His studies showed how Christianity brought a different set of technologies of the self. The sins. ‘For instance. The Christians.. in the present. or the afterlife. Greek ethics were cultivated by the individual and were not governed by any formal or institutional regulations. as these were not ethical questions. they may be practiced for the individual’s own sake. but mere temptations as well – prominently. though. pleasure and technologies of the self.’ says Foucault. much more than with religious problems’ (2000: 255). They were very unconcerned about the nature of the gods. The Use of Pleasure and The Care of the Self. Foucault explores Ancient Greek and early Christian approaches to ethics. In an interview from 1983. ‘the laws against sexual misbehaviour were very few and not very compelling’ (ibid. the technologies of the self are how we think and act to achieve this. and their ideas of what would make a good life were not bound by universal or normalising prescriptions about sex (such as fidelity to one partner. he states most explicitly the meaning of this project and its relationship to the present. ‘What strikes me is that in Greek ethics people were concerned with their moral conduct. Foucault asserts. 1980. Our portrayal of these facets from within projected towards society and from outside projected within ourselves determines who we are to ourselves and to other people. Such acts. are not necessarily done ‘for show’. Furthermore. where sexuality was reconceptualised as being closer to the inner self. Desires had to be monitored and understood. the Greeks wanted to cultivate a decent and beautiful life. featured sexual desires – not only acts. their ethics. and an object of regulation. and had to avoid a clear list of sins in order not to be tarnished. in order to be able to confess and therefore cleanse the soul (Foucault.). of course. had to worry about maintaining a pure soul. the soul. In short. He explains. To put it very simply. again. has little relation to religion. their relation to themselves and to others. Foucault felt that all this is relevant to people in modern Western soci- . I think we might as well understand technologies of the self as the (internal and external) practice of our (internal) ethics. by contrast. The Greeks were concerned to ‘constitute a kind of ethics which was an aesthetics of existence’ (ibid. my emphasis) – which. to give an impression to an audience. The ethics are our set of standards to do with being a particular sort of person. 2000: 242–243).126 MICHEL FOUCAULT: DISCOURSES AND LIFESTYLES and complementary factors all gel into forming technologies of the self. and confessed to in a whole new discourse of the ‘truth’ about oneself which required a person to understand their faults and temptations. or a requirement of monogamous heterosexual marriage). In The History of Sexuality volumes two and three.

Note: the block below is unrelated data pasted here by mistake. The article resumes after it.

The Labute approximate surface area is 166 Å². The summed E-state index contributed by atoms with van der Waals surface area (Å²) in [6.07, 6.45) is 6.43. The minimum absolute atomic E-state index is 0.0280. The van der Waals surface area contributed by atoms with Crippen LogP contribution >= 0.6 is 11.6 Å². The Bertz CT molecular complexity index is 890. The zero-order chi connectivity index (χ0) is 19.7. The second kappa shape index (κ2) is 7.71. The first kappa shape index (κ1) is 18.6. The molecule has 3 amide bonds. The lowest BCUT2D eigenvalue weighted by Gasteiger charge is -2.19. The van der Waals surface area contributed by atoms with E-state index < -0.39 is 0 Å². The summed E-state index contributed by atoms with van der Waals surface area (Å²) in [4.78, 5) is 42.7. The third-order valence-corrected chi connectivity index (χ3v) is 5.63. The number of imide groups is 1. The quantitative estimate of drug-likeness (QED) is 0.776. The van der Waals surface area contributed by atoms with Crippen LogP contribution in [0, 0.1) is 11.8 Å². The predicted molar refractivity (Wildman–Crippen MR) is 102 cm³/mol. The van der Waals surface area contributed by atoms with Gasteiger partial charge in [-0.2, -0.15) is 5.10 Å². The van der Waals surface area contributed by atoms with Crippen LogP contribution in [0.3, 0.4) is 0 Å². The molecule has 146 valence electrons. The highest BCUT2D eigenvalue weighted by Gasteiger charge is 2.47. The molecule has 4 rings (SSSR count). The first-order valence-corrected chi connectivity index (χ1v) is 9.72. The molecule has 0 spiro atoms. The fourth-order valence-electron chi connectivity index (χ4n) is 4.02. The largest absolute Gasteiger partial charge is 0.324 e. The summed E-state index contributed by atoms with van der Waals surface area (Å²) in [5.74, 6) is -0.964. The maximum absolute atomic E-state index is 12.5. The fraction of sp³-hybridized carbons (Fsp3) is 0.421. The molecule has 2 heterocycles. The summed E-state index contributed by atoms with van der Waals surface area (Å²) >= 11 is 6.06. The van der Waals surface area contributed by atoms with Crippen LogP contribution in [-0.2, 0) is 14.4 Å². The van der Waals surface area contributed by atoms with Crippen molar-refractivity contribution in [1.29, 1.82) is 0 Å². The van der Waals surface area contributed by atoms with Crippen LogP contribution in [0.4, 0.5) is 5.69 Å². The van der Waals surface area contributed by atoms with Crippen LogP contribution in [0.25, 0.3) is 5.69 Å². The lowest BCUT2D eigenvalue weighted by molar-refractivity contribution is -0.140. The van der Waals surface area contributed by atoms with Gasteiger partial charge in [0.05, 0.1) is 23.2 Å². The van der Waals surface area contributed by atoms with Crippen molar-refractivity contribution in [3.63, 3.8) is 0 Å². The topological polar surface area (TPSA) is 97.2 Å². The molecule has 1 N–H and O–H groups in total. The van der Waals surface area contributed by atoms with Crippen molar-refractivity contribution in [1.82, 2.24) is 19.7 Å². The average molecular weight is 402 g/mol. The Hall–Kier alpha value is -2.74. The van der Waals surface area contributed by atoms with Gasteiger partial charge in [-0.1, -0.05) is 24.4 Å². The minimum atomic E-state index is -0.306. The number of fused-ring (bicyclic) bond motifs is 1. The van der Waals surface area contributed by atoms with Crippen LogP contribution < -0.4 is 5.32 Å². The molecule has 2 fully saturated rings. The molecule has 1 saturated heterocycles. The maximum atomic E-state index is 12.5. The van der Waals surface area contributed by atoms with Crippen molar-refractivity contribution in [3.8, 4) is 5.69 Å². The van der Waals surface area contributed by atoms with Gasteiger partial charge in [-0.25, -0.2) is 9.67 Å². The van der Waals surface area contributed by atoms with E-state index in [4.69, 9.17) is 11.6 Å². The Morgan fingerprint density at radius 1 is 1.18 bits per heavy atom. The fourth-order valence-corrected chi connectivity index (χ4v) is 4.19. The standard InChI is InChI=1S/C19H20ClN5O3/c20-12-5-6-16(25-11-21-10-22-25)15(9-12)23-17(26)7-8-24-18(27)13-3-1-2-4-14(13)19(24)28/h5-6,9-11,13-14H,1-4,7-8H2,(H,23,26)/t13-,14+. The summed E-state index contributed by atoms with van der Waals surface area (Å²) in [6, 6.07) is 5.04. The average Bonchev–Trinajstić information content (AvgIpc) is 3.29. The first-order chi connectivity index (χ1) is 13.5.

then. but partly because these histories show people coming to terms with those same questions of identity and lifestyle which keep coming up in this book. The main point is not to accept this knowledge at face value but to analyse these so-called sciences as very specific ‘truth games’ related to specific techniques that human beings use to understand themselves. I am struck by this similarity of problems. or try to relate to news stories about the private lives of public figures. private life.MICHEL FOUCAULT: DISCOURSES AND LIFESTYLES 127 eties because. (2000: 224) . medicine. managed in one 1982 seminar to re-present all of his work as different approaches to self-awareness: My objective for more than twenty-five years has been to sketch out a history of the different ways in our culture that humans develop knowledge about themselves: economics. We can’t borrow the ancient Greek lifestyle for use today. in a way. personal. So it emerges that Foucault was interested in ancient attitudes to life and ways of being – technologies of the self – partly for their own sake (of course). Recent liberation movements suffer from the fact that they cannot find any principle on which to base the elaboration of a new ethics. In a 1983 interview. read magazines. Foucault mused: I wonder if our problem nowadays is not. psychiatry. similar to [that of the Greeks]. namely: ‘How should I live? Who shall I be? Who should I relate to? Can I find a comfortable selfidentity?’ In fact Foucault. what the unconscious is. we find ourselves facing similar questions regarding how to create a satisfactory ethics for living a good life. They need an ethics. who liked to re-describe his previous work in the light of his current concerns. but they cannot find any other ethics than an ethics founded on so-called scientific knowledge of what the self is. nor do we want a legal system to intervene in our moral. These are issues which we come up against when we watch Oprah. (2000: 255–256) Asked whether he thought. since most of us no longer believe that ethics is founded in religion. and so on. biology. however. we need to address today’s problems directly. with the decline of Christian religion. what desire is. view dramas. that the Greeks offered ‘an attractive and plausible alternative’. and penology. Foucault was adamant that one cannot find solutions to contemporary problems by copying the solutions of other times or cultures.